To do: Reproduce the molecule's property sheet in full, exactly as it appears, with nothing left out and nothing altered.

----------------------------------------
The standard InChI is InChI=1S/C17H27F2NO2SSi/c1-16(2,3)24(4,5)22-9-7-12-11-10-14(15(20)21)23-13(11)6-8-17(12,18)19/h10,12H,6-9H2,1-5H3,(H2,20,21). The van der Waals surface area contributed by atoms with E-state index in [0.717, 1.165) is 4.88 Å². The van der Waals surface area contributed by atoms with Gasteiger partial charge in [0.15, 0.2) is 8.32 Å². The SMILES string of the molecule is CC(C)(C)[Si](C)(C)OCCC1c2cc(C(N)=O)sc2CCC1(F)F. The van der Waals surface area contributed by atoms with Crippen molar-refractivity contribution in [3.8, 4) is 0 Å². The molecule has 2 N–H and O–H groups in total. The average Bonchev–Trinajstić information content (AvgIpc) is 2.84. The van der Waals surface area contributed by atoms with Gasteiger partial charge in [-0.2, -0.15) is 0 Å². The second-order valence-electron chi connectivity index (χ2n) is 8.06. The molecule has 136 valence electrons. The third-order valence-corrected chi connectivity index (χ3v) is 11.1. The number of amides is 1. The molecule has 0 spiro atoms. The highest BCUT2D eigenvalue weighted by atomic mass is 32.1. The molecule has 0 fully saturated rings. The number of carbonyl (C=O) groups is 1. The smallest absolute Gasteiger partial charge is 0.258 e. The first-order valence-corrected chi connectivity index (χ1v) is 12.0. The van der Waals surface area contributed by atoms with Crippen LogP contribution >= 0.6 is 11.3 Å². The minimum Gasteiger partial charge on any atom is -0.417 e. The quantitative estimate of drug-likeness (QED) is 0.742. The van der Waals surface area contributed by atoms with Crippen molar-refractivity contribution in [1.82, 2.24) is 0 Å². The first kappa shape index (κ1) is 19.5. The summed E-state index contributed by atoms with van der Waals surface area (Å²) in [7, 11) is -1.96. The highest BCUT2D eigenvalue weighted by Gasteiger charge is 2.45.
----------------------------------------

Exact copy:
The standard InChI is InChI=1S/C17H27F2NO2SSi/c1-16(2,3)24(4,5)22-9-7-12-11-10-14(15(20)21)23-13(11)6-8-17(12,18)19/h10,12H,6-9H2,1-5H3,(H2,20,21). The van der Waals surface area contributed by atoms with E-state index in [0.717, 1.165) is 4.88 Å². The van der Waals surface area contributed by atoms with Gasteiger partial charge in [0.15, 0.2) is 8.32 Å². The SMILES string of the molecule is CC(C)(C)[Si](C)(C)OCCC1c2cc(C(N)=O)sc2CCC1(F)F. The van der Waals surface area contributed by atoms with Crippen molar-refractivity contribution in [3.8, 4) is 0 Å². The molecule has 2 N–H and O–H groups in total. The average Bonchev–Trinajstić information content (AvgIpc) is 2.84. The van der Waals surface area contributed by atoms with Gasteiger partial charge in [-0.2, -0.15) is 0 Å². The second-order valence-electron chi connectivity index (χ2n) is 8.06. The molecule has 136 valence electrons. The third-order valence-corrected chi connectivity index (χ3v) is 11.1. The number of amides is 1. The molecule has 0 spiro atoms. The highest BCUT2D eigenvalue weighted by atomic mass is 32.1. The molecule has 0 fully saturated rings. The number of carbonyl (C=O) groups is 1. The smallest absolute Gasteiger partial charge is 0.258 e. The first-order valence-corrected chi connectivity index (χ1v) is 12.0. The van der Waals surface area contributed by atoms with Crippen LogP contribution >= 0.6 is 11.3 Å². The minimum Gasteiger partial charge on any atom is -0.417 e. The quantitative estimate of drug-likeness (QED) is 0.742. The van der Waals surface area contributed by atoms with Crippen molar-refractivity contribution in [1.82, 2.24) is 0 Å². The first kappa shape index (κ1) is 19.5. The summed E-state index contributed by atoms with van der Waals surface area (Å²) in [7, 11) is -1.96. The highest BCUT2D eigenvalue weighted by Gasteiger charge is 2.45.